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What I love most about corn cob broths is the buttery flavor that is achieved. The cobs have a milky liquid that is full of deliciousness and by boiling them, this flavor is extracted making for a very robust broth. This in combination with dried shiitakes provides another layer of savoriness and butteriness. I like to add a jalepeno for a kick. Because this recipe makes a large batch, I find the spice to be perfect for my taste (and everyone that tried it!). If you are not keen on spicy, you can simply leave it out. But I would at least add a small piece!

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While the broth is cooking, you can work on roasting the eggplant. The first time I had eggplant like this was at a Thai restaurant in Charleston, SC called Basil. I would order the green curry (which to this day is one of the best I have ever had) and they would serve it with chunks of eggplant that would melt in your mouth. Literally! I had to get to the bottom of it.

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To be honest, I think eggplant gets a bad rap because if it’s not cooked properly, it becomes spongy in texture and not desirable. Yet, it is still served this way at restaurants! Yikes. When I finally did ask Basil what the trick was with their eggplant, they said, “We fry it.” Well duh! Of course it’s good after you fry it! Luckily, you can achieve the same texture if you coat the pieces with a good amount of oil and roast them in the oven. Once caramelized, they turn golden brown and oh so succulent, with a sweet and earthy flavor- perfect for ramen.

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Next up, you’re going to lightly fry a ridiculous amount of fresh garlic and ginger until fragrant and golden, providing a gorgeous richness. Then you combine the fresh corn kernels and sliced shiitake mushrooms. Both of these will bulk up the ramen with color, flavor, and texture. Not to mention your house will smell outrageously good during this step.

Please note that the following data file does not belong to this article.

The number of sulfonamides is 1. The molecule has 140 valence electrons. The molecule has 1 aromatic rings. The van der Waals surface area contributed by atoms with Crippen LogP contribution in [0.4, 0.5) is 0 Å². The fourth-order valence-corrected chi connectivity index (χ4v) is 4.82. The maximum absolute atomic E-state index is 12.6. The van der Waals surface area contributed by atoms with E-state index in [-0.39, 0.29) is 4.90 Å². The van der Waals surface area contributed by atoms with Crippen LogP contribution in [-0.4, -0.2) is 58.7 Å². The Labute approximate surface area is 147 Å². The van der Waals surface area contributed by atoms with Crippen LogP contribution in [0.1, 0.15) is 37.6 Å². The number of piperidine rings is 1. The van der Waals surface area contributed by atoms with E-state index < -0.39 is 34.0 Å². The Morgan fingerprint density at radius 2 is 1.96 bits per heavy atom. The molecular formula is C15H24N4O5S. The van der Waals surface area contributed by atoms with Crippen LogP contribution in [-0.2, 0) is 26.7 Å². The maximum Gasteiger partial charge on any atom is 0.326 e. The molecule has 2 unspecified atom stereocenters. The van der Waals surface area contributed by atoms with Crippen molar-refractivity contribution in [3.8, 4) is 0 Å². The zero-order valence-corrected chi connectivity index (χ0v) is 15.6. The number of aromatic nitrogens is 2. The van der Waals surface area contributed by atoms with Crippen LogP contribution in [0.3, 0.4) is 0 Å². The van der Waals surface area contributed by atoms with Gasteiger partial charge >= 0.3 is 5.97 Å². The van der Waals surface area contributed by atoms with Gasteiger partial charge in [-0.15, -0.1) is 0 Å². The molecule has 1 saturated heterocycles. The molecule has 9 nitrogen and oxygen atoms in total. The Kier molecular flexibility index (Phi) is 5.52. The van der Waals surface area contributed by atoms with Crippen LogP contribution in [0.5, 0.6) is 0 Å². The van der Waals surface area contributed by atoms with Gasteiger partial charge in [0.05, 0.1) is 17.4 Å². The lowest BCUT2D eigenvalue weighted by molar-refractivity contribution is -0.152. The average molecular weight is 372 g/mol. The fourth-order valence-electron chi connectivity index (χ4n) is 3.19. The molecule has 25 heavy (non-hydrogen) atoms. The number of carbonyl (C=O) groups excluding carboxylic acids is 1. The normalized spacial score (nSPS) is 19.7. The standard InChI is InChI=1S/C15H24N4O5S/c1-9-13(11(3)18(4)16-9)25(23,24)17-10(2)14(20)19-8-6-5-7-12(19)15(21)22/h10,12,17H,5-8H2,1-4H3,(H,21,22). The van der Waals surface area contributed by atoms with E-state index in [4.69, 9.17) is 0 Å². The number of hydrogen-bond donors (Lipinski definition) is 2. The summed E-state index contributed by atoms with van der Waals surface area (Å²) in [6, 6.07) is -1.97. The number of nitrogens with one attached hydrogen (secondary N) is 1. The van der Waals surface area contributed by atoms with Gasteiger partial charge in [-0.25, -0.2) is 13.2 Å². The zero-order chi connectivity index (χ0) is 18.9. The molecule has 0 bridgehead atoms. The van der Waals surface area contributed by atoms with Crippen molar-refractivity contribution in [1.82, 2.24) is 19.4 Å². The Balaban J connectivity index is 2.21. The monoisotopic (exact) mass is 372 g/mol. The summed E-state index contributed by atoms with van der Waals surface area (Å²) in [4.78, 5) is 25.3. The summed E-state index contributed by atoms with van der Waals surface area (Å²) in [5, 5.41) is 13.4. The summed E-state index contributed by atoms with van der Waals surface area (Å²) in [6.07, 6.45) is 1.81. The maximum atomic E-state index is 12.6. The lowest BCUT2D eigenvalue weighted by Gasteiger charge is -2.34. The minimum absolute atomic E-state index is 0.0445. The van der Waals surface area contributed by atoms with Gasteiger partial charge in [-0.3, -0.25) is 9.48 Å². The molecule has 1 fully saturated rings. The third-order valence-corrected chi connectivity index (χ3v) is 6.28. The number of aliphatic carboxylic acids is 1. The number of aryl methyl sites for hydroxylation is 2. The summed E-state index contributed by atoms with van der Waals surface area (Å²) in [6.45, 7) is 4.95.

Lastly, add the noodles and serve! Garnish each bowl with fresh cilantro and sliced green onions and you are good to go! I definitely think it’s important to invest in some nice deep bowls and large soup spoons for dishes like this.

I hope you enjoy this recipe as much as I do! Overall, it’s a very simple recipe from start to finish with a fair amount of prep work. Luckily, the soup stores well in the fridge for leftovers so you could make this on the weekend and have some for the week. If you do make this recipe, please leave a review at the bottom of the page and tag me on Instagram… I wanna see!

-Timothy

Corn Ramen

Serves 4 - 6

1 oz dried shiitake mushrooms
1 piece dried kombu 
4 fresh ears of corn, shucked and tassel removed
1 medium yellow onion, peeled and quartered
½ teaspoon black peppercorns
1 jalapeno, sliced in half (optional) 
4 - 5 Japanese eggplants (long magenta variety), cut into rounds or half moons (think bite-sized)